FHA / Conventional mortgages OR Cash purchases???

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mortgage cash

Okay, so you have $200,000 sitting around and you feel like investing it in a home or two. Sounds like a wise investment, only if you plan on flipping the home. 

Kent Simpson talks about the abundance of cash buyers in some areas. Read this for more info : If There's A Recession On---Why Are There So Many Cash Buyers Right Now?

Personally, this is great for a realtor because they don't have to go through the headaches of waiting for the borrower to be approved for a mortgage. But is this the right decision for the person buying the property?



looking glass


Let's take a quick look into fundamentals of basic financing. In my opinion, it would be common sense to pay for a property in cash if I was going to flip it within 1, 3, or 6 months. It does depend on where you have this money and what kind of interest that you are receiving on this money. Meaning, are you making more on where the money is located? Can you keep a higher rate of return where it's at and get a lower interest rate?  Is it costing you some sort of penalty to withdraw this money?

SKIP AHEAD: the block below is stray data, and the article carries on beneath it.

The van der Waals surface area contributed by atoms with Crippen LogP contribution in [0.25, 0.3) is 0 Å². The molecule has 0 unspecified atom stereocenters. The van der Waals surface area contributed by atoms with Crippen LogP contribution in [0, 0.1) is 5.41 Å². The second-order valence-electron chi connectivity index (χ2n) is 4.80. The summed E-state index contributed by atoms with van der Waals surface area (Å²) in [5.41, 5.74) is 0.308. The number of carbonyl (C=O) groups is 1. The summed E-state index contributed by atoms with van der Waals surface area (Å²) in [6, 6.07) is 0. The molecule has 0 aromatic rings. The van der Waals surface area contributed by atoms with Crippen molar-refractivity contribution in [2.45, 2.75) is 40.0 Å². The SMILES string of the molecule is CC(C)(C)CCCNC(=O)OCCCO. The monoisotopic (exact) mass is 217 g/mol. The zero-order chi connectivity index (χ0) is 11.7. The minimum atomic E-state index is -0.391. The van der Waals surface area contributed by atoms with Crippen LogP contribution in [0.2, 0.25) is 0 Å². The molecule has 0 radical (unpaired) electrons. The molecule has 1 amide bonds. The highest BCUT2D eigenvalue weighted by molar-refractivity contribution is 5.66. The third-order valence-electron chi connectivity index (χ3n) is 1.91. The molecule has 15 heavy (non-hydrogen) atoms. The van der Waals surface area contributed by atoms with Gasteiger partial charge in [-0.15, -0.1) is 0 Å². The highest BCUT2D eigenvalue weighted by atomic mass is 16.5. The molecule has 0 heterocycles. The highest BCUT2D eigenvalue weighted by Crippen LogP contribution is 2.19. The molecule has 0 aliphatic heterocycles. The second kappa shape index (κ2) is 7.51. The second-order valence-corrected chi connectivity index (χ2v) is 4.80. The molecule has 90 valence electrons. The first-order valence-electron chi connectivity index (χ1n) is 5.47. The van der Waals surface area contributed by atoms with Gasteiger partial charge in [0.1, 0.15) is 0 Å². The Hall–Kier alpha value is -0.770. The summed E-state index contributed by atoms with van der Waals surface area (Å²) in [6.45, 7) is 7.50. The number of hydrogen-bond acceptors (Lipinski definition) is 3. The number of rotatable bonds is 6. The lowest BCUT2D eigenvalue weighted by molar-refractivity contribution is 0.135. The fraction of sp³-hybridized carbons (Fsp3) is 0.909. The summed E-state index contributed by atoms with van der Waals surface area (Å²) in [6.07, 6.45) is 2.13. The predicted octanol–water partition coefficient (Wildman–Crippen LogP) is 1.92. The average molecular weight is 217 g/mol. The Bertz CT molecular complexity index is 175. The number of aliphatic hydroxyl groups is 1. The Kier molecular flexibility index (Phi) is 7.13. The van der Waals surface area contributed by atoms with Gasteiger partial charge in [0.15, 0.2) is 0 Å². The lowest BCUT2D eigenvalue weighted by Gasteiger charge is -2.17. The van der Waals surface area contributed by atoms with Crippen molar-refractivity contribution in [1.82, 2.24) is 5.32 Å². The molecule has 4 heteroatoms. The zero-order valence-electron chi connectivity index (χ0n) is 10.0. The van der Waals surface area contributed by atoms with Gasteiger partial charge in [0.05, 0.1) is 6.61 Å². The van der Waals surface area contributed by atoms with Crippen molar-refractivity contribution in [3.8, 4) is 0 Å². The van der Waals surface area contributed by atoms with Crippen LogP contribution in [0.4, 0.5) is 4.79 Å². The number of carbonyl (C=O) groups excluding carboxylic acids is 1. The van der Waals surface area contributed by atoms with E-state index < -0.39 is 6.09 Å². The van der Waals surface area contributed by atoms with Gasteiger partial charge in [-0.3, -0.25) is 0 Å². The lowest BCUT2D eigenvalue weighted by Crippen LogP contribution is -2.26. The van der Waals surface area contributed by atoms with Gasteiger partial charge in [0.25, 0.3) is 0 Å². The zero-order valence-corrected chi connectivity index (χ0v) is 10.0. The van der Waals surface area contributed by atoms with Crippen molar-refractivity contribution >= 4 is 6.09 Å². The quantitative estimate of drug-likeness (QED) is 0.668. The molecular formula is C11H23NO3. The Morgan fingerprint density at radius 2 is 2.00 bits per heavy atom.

Now, let's look into your investment without using your cash. If you were to keep the property for over year, it would be best to actually think of more long term than sort term. In my opinion, saying that you are going to sell the property in 6 months to a year is a huge risk, because you could be caught in the middle. Look at the foreclosure market in Florida. Many of these homes were bought as a flip home, but also by having a mortgage on the property with little money down. These types of investors didn't have a cash flow. This is a whole different subject in regards to investing, which can be talked about later.

There are really only two types of investors. Your short term investor or long term investor. And we can even define investor as someone buying a home as their primary residence or as their second home. All of these types of purchases have to be broken down, making sure that you get the best bang for your buck. You basically want to maximize your leverage.





Maximizing your leverage.....  What do I mean about this? You want to make your money work for you. You want to make your home work for you and not work for your home. This doesn't always mean by paying cash, putting down large down payments, or paying down your mortgage as soon so possible. By doing that, it just becomes a security blanket. Our parents parents were taught to either pay cash for things or to make sure things were paid off quickly. This could be true for some things, but you really need to break it down.